Businesses, especially small and medium-sized enterprises (SMEs), are at the forefront of innovation and economic diversification. Recognizing their potential, the ADCCI has launched several initiatives aimed at empowering SMEs to transition towards net-zero emissions. Among these, our collaboration with the Australian firm Vyzrd on the 5+5 program stands out as a beacon of innovation, providing SMEs with the tools and knowledge to embark on a sustainable business journey.

Innovation and diversification of investment portfolios are essential in Abu Dhabi’s business ecosystems. We believe that collaborative efforts are crucial to achieve climate goals. Emerging trends and advancements, such as renewable energy and carbon capture and storage, will shape the future of sustainability. The ADCCI is committed to staying ahead and equipping our members to leverage such opportunities.

The Abu Dhabi Sustainability Week remains a critical platform for us to showcase our achievements, share knowledge, and engage with global leaders in climate action. Our participation in this platform underscores our commitment to advancing sustainable development and highlights the UAE's role as a hub for sustainability innovation. The journey toward sustainability is challenging, yet offers unparalleled opportunities for innovation, growth, and leadership. Our progress depends on a collective commitment to reducing climate change and preserving the environment.

The ADCCI remains dedicated to this cause, fostering a business ecosystem where sustainability is not just a goal but a guiding principle for all our endeavors. Together, with collective action and commitment, we can achieve a sustainable future for MENA and the world.


17 NOV 2023

Faster decarbonization of global industry needs intense collaboration

By Miguel López, thyssenkrupp CEO

Late November is rapidly approaching, bringing COP28 into view. The world’s attention is turning to Dubai, and how the conference will shape the future development of global industries in pursuit of a sustainable environmental future for all.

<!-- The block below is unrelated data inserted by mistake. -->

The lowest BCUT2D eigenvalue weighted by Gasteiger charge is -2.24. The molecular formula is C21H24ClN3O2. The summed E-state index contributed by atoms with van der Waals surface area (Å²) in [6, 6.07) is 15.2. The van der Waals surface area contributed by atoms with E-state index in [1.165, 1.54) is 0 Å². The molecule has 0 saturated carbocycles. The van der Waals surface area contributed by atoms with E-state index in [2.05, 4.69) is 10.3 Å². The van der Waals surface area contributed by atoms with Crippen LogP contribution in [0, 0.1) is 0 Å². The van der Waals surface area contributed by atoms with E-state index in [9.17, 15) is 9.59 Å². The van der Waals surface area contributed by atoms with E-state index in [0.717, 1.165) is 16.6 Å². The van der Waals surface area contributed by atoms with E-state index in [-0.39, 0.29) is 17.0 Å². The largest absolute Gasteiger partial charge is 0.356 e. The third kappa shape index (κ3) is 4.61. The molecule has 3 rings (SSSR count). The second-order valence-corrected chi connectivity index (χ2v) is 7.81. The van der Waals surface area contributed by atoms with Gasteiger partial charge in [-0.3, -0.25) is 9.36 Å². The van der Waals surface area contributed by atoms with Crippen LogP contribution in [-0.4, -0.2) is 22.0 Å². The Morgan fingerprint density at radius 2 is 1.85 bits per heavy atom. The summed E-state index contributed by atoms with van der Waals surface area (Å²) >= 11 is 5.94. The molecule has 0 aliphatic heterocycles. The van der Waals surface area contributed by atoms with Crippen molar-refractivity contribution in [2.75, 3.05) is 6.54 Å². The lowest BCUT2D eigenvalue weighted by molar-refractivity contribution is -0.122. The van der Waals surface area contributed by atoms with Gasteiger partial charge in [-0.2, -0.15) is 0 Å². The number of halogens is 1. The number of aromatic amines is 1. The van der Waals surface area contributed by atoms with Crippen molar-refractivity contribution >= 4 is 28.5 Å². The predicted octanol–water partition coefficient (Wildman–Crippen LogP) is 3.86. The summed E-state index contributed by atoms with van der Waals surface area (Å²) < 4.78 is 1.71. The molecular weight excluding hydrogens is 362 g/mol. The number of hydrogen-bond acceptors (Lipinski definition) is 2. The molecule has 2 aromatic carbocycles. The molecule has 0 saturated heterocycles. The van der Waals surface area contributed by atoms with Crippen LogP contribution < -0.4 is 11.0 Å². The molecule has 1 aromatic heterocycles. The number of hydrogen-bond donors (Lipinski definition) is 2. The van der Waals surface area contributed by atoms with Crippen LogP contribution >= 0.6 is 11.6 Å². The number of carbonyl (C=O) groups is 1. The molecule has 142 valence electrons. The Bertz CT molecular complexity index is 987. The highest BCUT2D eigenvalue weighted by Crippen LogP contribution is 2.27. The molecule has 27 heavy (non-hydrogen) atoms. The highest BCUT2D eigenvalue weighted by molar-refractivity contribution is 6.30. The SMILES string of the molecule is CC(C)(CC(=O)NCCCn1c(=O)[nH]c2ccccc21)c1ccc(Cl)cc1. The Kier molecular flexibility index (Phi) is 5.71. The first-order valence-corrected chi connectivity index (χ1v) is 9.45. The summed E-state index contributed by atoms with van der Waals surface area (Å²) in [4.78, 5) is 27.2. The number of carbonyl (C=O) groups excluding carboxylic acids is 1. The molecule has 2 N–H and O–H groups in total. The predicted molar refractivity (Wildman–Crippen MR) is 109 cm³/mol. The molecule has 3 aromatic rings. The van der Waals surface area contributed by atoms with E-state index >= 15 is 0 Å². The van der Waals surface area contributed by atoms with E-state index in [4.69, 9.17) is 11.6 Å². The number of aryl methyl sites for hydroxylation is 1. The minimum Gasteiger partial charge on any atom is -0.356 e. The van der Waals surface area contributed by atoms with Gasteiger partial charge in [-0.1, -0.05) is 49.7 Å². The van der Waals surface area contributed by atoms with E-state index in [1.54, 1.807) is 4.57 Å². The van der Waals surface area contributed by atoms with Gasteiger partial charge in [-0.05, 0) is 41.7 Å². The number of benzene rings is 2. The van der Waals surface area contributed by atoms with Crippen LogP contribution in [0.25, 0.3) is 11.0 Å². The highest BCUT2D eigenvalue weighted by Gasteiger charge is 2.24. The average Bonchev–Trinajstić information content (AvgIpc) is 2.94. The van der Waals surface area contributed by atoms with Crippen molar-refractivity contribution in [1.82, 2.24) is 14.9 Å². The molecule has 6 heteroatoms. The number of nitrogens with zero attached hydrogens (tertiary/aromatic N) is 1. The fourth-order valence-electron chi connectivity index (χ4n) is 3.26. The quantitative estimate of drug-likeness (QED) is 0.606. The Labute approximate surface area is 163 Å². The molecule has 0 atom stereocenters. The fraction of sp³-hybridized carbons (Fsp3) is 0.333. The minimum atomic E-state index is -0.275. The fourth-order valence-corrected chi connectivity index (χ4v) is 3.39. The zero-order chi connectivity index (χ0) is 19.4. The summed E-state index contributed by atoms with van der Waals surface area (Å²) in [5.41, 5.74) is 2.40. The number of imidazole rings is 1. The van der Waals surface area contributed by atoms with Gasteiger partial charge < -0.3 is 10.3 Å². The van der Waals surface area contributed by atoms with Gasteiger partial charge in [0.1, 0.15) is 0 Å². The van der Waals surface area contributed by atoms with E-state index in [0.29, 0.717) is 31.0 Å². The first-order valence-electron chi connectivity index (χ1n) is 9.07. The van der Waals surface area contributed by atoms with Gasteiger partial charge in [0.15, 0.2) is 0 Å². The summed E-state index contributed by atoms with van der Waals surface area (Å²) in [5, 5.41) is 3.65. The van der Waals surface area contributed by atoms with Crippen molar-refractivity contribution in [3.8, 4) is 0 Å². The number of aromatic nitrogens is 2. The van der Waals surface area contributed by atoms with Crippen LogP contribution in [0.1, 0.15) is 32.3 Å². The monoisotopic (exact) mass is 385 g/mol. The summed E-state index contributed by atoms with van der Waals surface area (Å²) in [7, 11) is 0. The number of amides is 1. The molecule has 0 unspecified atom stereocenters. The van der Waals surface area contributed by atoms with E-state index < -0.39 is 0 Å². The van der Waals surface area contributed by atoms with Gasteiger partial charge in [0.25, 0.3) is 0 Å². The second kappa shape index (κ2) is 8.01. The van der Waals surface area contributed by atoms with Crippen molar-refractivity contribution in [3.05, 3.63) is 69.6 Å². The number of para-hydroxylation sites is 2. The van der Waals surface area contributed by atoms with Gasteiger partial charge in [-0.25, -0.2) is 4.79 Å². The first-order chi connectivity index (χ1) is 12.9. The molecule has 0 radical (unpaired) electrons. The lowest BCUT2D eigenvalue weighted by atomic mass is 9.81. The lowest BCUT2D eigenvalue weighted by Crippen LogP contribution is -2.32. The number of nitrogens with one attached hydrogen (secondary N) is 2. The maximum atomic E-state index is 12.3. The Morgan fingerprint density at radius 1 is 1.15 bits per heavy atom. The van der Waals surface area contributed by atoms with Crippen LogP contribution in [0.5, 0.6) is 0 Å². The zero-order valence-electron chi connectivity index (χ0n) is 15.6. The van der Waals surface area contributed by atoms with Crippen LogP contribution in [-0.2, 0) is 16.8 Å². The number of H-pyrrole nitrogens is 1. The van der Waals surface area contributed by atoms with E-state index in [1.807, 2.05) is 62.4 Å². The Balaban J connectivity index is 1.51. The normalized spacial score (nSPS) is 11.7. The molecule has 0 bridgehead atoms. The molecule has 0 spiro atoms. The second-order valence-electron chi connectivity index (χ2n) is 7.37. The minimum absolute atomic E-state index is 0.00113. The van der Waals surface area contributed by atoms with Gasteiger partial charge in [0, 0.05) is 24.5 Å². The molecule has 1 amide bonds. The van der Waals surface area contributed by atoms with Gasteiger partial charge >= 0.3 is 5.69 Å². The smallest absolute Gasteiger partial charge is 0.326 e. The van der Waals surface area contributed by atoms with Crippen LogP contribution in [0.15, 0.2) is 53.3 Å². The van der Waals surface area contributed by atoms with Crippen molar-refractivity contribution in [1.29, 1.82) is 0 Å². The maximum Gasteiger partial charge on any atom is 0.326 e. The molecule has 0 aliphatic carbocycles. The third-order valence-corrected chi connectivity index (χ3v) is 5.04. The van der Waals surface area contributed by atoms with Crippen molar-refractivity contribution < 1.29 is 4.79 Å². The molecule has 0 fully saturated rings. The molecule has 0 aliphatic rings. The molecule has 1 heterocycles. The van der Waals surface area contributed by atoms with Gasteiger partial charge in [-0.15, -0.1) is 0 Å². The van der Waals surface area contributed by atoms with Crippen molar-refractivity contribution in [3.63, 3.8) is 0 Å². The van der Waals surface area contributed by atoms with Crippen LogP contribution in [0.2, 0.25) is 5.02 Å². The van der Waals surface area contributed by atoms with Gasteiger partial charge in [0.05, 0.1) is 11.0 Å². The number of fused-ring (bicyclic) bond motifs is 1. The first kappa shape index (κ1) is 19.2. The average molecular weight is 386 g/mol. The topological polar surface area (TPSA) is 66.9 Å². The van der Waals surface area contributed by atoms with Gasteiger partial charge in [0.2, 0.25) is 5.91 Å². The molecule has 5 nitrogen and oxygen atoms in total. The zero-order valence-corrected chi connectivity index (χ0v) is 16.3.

Each year, the world’s most important climate conference produces measures that satisfy some while disappointing others – an inevitable outcome when compromises are being hammered out between hundreds of nations within a massively condensed timeframe. However, one message that consistently cuts through the post-conference analysis of every COP is this: we must move faster. We must decarbonize our global economy faster to keep the Paris Agreement 1.5C target alive and stave off the worst effects of climate change.

This is why thyssenkrupp will be joining COP28; we’re bringing a diverse team including top executives and experts to Dubai to be part of the conversation, to share our expertise and contribution, and encourage deeper collaboration throughout our industry and beyond.


Ambitious adoption of key technologies will drive the green transformation

After power generation, the industrial sector is the biggest global emitter of greenhouse gases, representing 30% of annual emissions and 40% of global energy consumption. We’re highly aware of the carbon-intensive nature of our own operations, as thyssenkrupp Steel emits approximately 2.5% of total greenhouse gas emissions in Germany. Conversely, this means that almost nobody can make a greater contribution to decarbonisation in Germany than we can. Or to put it bluntly: we at thyssenkrupp are one of the most effective climate activists with our decarbonisation commitment.

Don’t misunderstand me: It is not easy to do. Change begins at home, which is why our green transformation efforts to achieve complete carbon neutrality by 2050 are in full swing.

On October 1st 2023, thyssenkrupp brought together its key decarbonization technologies under a single segment. Alongside my CEO role, I am also leading the new segment. With this I would like to emphasize that thyssenkrupp is fully committed to the green transformation. By building a green industrial powerhouse of interconnecting technologies, we turn from being part of the climate change problem to becoming an integral part of the solution.

The aim is to reduce CO2 emissions as far as possible. So here too, anyone who can achieve this is one of the biggest climate protection pioneers. We can. And therefore, that's what we want to be. That is our opportunity and our mission.

These are crucial developments because they can unlock the future of ecologically sustainable industries anywhere in the world. Put simply, if we can create the means for greener industry, and then transport them at scale, we can make global industry truly sustainable.